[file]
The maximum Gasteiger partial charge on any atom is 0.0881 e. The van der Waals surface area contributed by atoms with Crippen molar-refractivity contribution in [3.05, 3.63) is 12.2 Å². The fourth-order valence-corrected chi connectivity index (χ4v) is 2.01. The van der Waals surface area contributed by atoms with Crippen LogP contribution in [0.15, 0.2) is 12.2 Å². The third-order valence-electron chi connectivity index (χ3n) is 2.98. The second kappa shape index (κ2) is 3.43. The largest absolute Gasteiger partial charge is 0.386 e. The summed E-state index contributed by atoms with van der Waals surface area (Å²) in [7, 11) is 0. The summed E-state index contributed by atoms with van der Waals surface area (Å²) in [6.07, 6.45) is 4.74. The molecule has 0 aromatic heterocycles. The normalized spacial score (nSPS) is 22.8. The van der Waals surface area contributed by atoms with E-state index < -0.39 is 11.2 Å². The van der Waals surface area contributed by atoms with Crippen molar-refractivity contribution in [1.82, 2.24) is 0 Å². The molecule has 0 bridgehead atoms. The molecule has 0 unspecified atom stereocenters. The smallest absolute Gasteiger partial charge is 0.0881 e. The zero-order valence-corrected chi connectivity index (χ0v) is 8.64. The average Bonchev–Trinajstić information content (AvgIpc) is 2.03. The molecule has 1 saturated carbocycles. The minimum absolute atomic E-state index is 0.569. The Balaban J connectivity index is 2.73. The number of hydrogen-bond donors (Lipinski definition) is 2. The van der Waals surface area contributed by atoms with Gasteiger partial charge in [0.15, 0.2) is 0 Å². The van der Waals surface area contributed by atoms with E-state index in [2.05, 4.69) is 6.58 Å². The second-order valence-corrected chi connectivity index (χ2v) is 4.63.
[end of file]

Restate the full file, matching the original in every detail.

The maximum Gasteiger partial charge on any atom is 0.0881 e. The van der Waals surface area contributed by atoms with Crippen molar-refractivity contribution in [3.05, 3.63) is 12.2 Å². The fourth-order valence-corrected chi connectivity index (χ4v) is 2.01. The van der Waals surface area contributed by atoms with Crippen LogP contribution in [0.15, 0.2) is 12.2 Å². The third-order valence-electron chi connectivity index (χ3n) is 2.98. The second kappa shape index (κ2) is 3.43. The largest absolute Gasteiger partial charge is 0.386 e. The summed E-state index contributed by atoms with van der Waals surface area (Å²) in [7, 11) is 0. The summed E-state index contributed by atoms with van der Waals surface area (Å²) in [6.07, 6.45) is 4.74. The molecule has 0 aromatic heterocycles. The normalized spacial score (nSPS) is 22.8. The van der Waals surface area contributed by atoms with E-state index < -0.39 is 11.2 Å². The van der Waals surface area contributed by atoms with Crippen molar-refractivity contribution in [1.82, 2.24) is 0 Å². The molecule has 0 bridgehead atoms. The molecule has 0 unspecified atom stereocenters. The smallest absolute Gasteiger partial charge is 0.0881 e. The zero-order valence-corrected chi connectivity index (χ0v) is 8.64. The average Bonchev–Trinajstić information content (AvgIpc) is 2.03. The molecule has 1 saturated carbocycles. The minimum absolute atomic E-state index is 0.569. The Balaban J connectivity index is 2.73. The number of hydrogen-bond donors (Lipinski definition) is 2. The van der Waals surface area contributed by atoms with Gasteiger partial charge in [0.15, 0.2) is 0 Å². The van der Waals surface area contributed by atoms with E-state index in [2.05, 4.69) is 6.58 Å². The second-order valence-corrected chi connectivity index (χ2v) is 4.63.